Thursday, October 13, 2011

Saintly Suffering

In your comments on Tuesday’s posting, several of you expressed puzzlement as to why the convent didn’t give me permission to leave when I asked. Please let me explain: I had not taken final vows, so I didn’t need permission from the canonical representative in Rome nor from the local bishop nor from the convent prioress.
            I could have left at any time simply by saying to the novice mistress, “I want to leave on Tuesday. Please give me permission to call my parents so they can come and get me.” Had I been decisive in my desire to leave, I would have been home the following Tuesday.
            I wasn’t. My message to the novice mistress was ambivalent: “I’m not sure I should be here.” That of course opened the door for her assuring me that my place was in the convent.
            The truth is that my theology was so flawed that I’d embraced the mistaken notion that God sent difficult situations, fatal illnesses, chronic pain, mental anguish to those He especially loved so as to forge them into saints. As I’ve said before in these postings, I wanted to be a saint, so I expected to suffer. 
             In fact, I yearned for suffering to as to achieve my goal—sainthood.
            This thirst became clear the day I delivered an evening meal to a nun I both loved and respected. She had been my mentor in college. Even then she’d suffered from heart problems. When I came into her infirmary room, she carefully edged herself into a seated position. I felt overwhelmed by tenderness for her. To me, she was sanctity personified. 
            As she began to eat, I forgot the stricture that said novices were not to speak with professed nuns and blurted, “The reason you're so holy is because you suffer so much!”
            She looked at me as if I’d spoken gibberish. “That’s foolishness, Sister Innocence.”
            “It can’t be. We hear about martyrs suffering all the time. And they’re saints.” The fact seemed indisputable to me. Suffering made saints.
            “Sister Innocence, suffering in and of itself is worthless.”
            “But . . .”
            “No ‘buts.’ It’s not the suffering. It’s how you choose to live with it if you can’t make it go away.”
            “But . . .”
            “Believe me suffering has no intrinsic value. Who would choose to suffer?”
            “Well, I would if it'd make me a saint.”
            She took my hand in hers. “Seek life, Dolores. Always seek life.”
            She tired then and I left her room. Had I listened to her, I would have soon left the convent. But instead I thought that by staying—despite suffering persistent, malignant, incessant doubtI might become like her—a living, walking, breathing saint.
            I trusted the wisdom of the novice mistress. I mistrusted the words of my mentor. To compound these two mistakes, I never listened to my own wisdom. Instead, I stayed and made first vows. My posting on Saturday will be about the deep contentment of that day.



  1. I had always been led to believe that Roman Catholicism teaches that suffering is holy, so I'm very pleased to read that your mentor did not think this is so, that it held no intrinsic value and advised you against holding on to this belief. I find your story so interesting. Thank you for allowing us into it, and giving us a better understanding of what leads people to choose this vocation. You're such a fine writer that it makes it a very enjoyable read, too.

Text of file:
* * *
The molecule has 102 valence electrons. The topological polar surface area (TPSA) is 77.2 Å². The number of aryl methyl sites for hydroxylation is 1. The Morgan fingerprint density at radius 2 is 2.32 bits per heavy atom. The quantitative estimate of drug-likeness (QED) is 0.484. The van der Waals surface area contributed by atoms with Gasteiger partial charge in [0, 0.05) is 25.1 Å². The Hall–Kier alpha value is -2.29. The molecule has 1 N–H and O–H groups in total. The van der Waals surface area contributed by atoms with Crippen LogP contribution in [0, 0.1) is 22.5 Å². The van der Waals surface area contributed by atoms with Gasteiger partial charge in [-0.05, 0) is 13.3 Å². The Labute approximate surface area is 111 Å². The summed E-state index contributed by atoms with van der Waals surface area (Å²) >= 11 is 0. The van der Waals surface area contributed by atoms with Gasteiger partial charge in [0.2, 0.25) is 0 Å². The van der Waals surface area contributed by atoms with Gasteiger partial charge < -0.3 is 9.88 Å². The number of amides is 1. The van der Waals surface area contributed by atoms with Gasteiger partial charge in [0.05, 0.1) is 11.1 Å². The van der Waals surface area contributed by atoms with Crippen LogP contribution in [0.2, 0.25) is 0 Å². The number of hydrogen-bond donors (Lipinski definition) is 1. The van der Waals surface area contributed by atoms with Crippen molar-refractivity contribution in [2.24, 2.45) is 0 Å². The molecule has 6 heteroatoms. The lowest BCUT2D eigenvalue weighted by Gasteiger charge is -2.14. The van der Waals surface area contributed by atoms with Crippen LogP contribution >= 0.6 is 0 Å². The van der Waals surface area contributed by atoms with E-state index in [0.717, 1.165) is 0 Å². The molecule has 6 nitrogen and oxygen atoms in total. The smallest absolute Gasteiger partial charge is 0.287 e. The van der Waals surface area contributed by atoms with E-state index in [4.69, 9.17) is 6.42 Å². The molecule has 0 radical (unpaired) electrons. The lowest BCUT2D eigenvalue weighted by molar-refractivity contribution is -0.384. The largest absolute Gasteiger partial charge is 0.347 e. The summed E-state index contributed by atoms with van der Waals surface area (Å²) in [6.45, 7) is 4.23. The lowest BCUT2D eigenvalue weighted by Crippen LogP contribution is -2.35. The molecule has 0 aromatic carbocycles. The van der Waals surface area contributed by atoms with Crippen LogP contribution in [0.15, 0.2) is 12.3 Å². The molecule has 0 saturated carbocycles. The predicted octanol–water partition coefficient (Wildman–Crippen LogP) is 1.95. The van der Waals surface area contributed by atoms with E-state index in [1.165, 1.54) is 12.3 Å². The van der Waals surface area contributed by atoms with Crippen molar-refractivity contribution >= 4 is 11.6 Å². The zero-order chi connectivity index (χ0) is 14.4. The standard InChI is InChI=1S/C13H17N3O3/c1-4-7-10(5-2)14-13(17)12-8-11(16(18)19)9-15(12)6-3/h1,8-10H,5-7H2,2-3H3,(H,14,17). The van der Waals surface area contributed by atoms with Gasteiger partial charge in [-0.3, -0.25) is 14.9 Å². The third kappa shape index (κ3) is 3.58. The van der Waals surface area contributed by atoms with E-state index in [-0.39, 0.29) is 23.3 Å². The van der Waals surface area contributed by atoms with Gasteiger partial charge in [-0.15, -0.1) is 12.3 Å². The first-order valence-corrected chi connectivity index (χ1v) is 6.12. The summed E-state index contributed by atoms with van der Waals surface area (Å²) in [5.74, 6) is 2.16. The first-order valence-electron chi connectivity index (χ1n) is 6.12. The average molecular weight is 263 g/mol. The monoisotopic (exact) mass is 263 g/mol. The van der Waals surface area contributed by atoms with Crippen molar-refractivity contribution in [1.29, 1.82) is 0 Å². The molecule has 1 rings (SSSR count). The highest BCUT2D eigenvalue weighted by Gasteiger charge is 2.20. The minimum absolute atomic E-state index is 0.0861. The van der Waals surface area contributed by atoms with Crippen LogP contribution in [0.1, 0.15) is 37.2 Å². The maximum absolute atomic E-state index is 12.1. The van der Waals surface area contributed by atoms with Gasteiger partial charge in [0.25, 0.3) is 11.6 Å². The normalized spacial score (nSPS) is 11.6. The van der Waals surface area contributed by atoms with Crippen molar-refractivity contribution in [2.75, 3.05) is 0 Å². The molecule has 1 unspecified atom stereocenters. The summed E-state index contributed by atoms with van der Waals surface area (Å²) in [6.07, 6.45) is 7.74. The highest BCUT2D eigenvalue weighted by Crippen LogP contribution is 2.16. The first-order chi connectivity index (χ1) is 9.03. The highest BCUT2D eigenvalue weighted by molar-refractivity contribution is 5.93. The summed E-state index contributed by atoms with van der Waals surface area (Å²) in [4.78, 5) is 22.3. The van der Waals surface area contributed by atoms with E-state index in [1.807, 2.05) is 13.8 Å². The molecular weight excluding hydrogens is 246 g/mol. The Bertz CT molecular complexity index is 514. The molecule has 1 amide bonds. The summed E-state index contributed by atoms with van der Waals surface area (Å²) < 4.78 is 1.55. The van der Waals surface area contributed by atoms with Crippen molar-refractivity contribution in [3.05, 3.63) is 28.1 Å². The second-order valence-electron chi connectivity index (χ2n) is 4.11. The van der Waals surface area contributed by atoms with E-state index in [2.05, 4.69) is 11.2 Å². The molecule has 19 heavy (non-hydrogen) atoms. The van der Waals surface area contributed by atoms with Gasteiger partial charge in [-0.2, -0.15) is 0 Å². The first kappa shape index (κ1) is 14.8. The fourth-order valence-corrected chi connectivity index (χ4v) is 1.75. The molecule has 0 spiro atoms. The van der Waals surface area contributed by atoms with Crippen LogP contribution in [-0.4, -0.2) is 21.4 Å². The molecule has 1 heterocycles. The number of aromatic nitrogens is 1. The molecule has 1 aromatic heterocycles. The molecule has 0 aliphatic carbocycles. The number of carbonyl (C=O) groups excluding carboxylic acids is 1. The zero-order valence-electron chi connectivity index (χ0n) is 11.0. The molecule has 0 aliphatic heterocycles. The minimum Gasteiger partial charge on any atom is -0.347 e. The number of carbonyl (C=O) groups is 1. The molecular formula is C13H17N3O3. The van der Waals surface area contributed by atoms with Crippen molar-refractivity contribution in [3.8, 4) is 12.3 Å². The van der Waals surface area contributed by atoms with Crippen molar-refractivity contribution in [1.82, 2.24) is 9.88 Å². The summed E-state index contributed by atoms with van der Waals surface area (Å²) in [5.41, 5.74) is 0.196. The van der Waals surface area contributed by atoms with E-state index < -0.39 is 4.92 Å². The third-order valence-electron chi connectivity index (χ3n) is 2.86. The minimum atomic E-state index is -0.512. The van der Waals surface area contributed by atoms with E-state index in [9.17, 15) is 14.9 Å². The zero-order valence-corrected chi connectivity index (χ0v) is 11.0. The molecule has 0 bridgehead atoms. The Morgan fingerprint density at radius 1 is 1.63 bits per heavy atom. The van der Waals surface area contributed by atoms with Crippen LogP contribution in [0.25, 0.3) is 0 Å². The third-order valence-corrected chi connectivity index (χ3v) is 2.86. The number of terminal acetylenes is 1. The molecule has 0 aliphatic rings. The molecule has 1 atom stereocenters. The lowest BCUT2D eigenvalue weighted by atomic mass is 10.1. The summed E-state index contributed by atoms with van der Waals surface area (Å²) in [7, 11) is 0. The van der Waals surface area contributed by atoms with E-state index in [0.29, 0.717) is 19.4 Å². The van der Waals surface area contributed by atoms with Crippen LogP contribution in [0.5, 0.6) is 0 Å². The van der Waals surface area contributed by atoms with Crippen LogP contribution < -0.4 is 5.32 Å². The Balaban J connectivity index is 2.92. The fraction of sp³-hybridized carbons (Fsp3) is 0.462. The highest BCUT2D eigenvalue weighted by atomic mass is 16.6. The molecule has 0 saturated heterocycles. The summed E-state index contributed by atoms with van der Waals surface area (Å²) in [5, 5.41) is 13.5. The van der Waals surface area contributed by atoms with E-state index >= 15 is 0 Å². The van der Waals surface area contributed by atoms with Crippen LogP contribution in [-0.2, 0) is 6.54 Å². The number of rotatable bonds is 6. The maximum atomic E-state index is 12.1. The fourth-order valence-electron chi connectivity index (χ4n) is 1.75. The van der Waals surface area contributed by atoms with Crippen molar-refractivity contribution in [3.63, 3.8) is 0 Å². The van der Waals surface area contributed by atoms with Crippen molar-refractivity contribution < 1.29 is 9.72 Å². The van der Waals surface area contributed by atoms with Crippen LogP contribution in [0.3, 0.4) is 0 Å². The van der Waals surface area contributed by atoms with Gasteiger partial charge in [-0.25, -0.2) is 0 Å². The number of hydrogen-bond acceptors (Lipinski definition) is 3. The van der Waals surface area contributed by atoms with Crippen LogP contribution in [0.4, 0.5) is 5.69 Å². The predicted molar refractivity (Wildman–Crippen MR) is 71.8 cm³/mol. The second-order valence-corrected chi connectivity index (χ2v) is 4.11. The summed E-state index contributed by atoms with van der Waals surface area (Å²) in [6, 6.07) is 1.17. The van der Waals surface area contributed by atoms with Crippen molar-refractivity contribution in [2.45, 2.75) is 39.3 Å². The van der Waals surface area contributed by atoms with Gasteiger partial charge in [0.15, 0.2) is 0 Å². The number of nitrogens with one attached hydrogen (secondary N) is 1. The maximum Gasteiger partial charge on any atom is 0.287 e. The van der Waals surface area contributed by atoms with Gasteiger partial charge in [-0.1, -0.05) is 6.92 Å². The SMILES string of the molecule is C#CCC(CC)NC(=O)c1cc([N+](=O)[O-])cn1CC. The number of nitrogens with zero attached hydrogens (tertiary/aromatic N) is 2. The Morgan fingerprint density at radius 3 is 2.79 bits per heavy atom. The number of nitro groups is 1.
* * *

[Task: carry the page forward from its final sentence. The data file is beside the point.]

2. 'Seek life. Always seek life.'
    That is very profound. Well written, Dee. The convent is very real, your struggle is strong.

  3. Hind sight is always 20/20 isn't it? I'm back my friend. Thank you for being so patient with me and sticking with me through my hiatus. This is a great post! It truly shows your youth and innocence..

  4. I always heard "suffer it up" and believed it was what I should do. Later on in life, I questioned that and all my beliefs.

    Your mentor was so right, "always seek life", it is what I think God meant us to do.

  5. What made you think you could become a saint when such a tiny proportion of the humans that were ever born rose to sainthood? And, more importantly, WHY would you want to? So you could serve God? I believe you are serving Him with your daily life. So you could be loved? There are many people, including me, who love you now. I hope & pray you have learned to be truly happy within yourself.

  6. You know Dee, I never did get any of this kind of stuff and it is very foreign to me why people would bring on their own suffering and then to want to be a saint, want for. I was raised in the southern Baptist Church and none of their stuff made sense to me either. If any of what we were thought as children were true people would be rushing into the churches. Course they are rushing into those other churches. Oh well.

    What we have is our own wisdom which was put in us to listen to and not someone else.

    Regardless,the story remains intriguing.

  7. It saddens me to read things like that.
    Thinking you must suffer to be a saint.
    But even more sad is that you are still not alone in this thought process.
    I would have loved to give your mentor a hug as she sounded very wise.

    Thanks for popping by the blog as usual and do keep me updated on your book as it comes along!!!

  8. Dee, I must say that I was surprised to read this about you after having come to know you through our blogs. I can see that you've made a real journey, and look forward to your unveling of your story.

  9. I continue to find it interesting and inspiring to walk with you through your memoirs. Ah, what we know now and what we thought we knew in our youth.